VERMI-COMPOSTING is another organic gardening technique, which uses earthworms to make compost, which will be rich in organic matter and worm castings, and is one of the best soil builders available. Worms can eat their body weight daily in organic matter and convert it into dark, soil enriching castings full of live micro organisms, growth hormones, and nutrients, humic acids which condition the soil, and a neutral pH. Worm castings are free from disease pathogens, which are killed in the process. They prefer a temperature range of 60 to 70 degrees, but will tolerate 32 – 84 degrees. They require a moist, pesticide free environment with plenty of organic matter to eat. There are two types of Vermicomposting, indoor and outdoor.


ABOVE THE GROUND BIN: composting red worms are an excellent addition to a compost pile. The worms help to process the pile by eating the decayed matter and turn the waste into fine topsoil in approximately 2 to 3 months, depending on the quantity of worms introduced into the pile, the outside temperatures, and the time of year. A compost heap that is 4 x 4 x 4 should have a minimum of 3,000 to 10,000 worms introduced into the pile – about two pounds. Add them to your compost pile when it has broken down and is warm but not hot in the center. Dig down about a foot and add the worms. Keep the pile moistened, but not soggy wet. This pile will be your “breeding area”.

WHEN YOU WANT TO REMOVE some of the worms for next compost pile, begin feeding the worms at one spot near the edge, and when the worms move to this area after a few days, add some of the worms to your other compost pile. At this time you can also remove some of the soil and worm castings for your garden lowering your pile a foot or so. Keep feeding the worms in the breeding area by adding greens and shredded alfalfa hay to the top of the pile every few weeks. Be sure to add four or five inches of shredded alfalfa hay for winter protection, and keep the pile moistened, but not wet.

BELOW THE GROUND BIN: Dig a 2×8 foot trench two or three feet deep into the ground below frost level. Place a six-inch layer of peat moss and shredded newspaper or cardboard on the bottom, and water until evenly moistened, but not soggy wet.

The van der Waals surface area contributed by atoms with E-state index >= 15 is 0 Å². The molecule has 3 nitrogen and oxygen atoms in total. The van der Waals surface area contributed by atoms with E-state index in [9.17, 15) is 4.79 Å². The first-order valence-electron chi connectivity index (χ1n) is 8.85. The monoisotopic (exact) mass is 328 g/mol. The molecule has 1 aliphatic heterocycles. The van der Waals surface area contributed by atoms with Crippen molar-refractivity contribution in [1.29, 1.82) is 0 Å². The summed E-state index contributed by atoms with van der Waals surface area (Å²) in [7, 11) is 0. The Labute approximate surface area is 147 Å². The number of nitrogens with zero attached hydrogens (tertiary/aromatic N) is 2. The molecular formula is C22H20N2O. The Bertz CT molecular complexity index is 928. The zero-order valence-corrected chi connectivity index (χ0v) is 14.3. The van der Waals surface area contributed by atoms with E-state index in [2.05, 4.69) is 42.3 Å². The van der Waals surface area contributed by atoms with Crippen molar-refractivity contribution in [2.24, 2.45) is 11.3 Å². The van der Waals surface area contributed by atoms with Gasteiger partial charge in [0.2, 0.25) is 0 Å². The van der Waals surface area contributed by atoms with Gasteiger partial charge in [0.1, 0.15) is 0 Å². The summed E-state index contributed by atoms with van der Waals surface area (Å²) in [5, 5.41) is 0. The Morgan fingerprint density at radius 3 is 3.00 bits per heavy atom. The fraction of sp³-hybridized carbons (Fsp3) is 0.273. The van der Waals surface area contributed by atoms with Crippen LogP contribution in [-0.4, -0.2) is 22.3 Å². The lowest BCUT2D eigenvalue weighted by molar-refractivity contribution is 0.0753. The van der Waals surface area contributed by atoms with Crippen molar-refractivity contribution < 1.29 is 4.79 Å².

FILL THE BIN ¾ full with a mixture of 2/3 corrugated cardboard and 1/3 sphagnum peat moss, shredded newspaper, shredded leaves, or shredded alfalfa hay, add a little crumbled aged or composted manure, and a cup or so of fine sand mixed with equal parts of wood ashes, and ground limestone. Mix well, moisten, and add two to three inches of a mix of finely chopped vegetal kitchen wastes, garden waste, and aged manure to one end of the pit.

ADD ONE POUND of red compost worms, which can be ordered through the mail. (When your worms first arrive they may be dehydrated, you can feed them a light dusting of corn meal before you cover them.)

LOOSELY COVER worms/waste with a 2-inch layer with shredded alfalfa hay. Water and feed two or three times a week – adding vegetable waste under the alfalfa layer to keep the process going. Each time you feed your worms place the waste mix next to the previous feeding area, working your way toward the opposite end of the pit. When you get to the end of the pit, feed back towards the beginning. As you continue these layers and reach the top, leave a four-inch space between the cover and the mixture for ventilation.